Railsback, Lisa. Betti on the High Wire
Babo lives in an abandoned circus camp with several other "leftover kids" and Auntie Moo, who tries to take care of them and keep them safe from the ravages of war. Babo is sure that her parents, whom she does not remember but about whom she has created lots of stories, will return to claim her. When people from the United States want to adopt her, Babo is not happy to leave. She and her friend George make their way to their new families in the US. Babo, now called Betti, finds it difficult to adjust to the new home, her new sister, and many other facets of life, but after difficulties learns to adjust.
Strengths: Railsback has worked with children in war torn countries and lends an immediacy to a story that has not been often told. It is a little surprising that there are not more novels with main characters who were adopted from foreign countries.
Weaknesses: While Railsback gives a convincing explanation in the back why she chose not to name Babo's country of origin, it makes the story seem less real. Also, while I realize that Babo would have trouble with the vocabulary and concepts of language, for me it detracted from the seriousness of the story to refer to people from the US as "melons" and to interpret words like "spooogetti- skinny broken-eyed snakes". I can see what Railsback is trying to do, but this still makes for difficult reading.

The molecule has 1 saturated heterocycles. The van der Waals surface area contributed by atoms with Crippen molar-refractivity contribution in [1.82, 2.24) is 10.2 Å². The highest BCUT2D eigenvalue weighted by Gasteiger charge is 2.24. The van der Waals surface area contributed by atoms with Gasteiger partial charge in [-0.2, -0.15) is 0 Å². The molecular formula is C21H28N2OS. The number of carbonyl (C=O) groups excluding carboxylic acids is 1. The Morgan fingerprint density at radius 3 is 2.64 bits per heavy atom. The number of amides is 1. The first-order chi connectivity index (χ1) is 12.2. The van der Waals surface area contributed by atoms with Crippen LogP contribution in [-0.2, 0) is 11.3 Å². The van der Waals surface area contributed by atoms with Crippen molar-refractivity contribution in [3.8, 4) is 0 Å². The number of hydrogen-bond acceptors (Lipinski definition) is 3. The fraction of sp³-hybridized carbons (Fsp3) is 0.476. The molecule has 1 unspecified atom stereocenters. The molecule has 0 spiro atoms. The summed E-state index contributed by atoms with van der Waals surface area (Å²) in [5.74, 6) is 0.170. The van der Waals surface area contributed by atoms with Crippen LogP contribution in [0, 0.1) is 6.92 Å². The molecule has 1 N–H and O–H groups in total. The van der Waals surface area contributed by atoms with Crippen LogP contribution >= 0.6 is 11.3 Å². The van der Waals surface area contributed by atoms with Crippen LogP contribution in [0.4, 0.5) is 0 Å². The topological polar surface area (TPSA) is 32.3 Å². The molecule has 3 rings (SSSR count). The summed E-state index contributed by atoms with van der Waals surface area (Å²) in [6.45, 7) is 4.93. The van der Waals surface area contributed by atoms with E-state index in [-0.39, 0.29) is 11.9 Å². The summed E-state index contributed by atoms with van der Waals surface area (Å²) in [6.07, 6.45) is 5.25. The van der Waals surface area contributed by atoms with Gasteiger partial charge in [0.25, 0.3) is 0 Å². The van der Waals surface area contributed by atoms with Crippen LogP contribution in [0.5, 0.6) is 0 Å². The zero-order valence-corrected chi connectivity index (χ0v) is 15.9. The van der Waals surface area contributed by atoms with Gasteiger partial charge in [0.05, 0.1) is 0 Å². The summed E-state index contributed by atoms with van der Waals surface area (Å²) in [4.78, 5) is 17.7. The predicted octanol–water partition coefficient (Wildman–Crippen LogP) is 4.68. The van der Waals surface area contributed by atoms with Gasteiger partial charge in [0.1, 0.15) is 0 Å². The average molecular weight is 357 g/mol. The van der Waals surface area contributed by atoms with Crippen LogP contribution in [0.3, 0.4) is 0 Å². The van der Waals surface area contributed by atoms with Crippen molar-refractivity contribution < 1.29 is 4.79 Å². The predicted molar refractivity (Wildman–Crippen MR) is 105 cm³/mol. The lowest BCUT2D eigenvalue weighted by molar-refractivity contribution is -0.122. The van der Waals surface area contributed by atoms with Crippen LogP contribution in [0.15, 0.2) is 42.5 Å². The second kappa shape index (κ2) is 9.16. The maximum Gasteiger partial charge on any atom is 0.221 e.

Ryan, Pam Munoz and Sis, Peter. The Dreamer.
Neftali, a frequently ill and day dreaming child, has difficulty dealing with his overbearing father, his older brother, and his step mother. Told in short anecdotes about experiences Neftali has, I didn't know until the end (I must have read it but forgot) that this was a fictionalized account of Pablo Neruda's life. This is in the teen section of my local library (probably for that reason) but seems like a very, very young book, with whole pages devoted to the sounds of dripping water. While this might be interesting to people who are devoted to Neruda's work, not a lot happens in this book, and I cannot see students picking it up. It's sort of like The Little Prince-- very vague and existential.
And it looks like I read and reviewed 68 books in January. Sometime in May people start blogging numbers of things they have read, and counting seems like too much work, so I'll try to keep on top of it this year.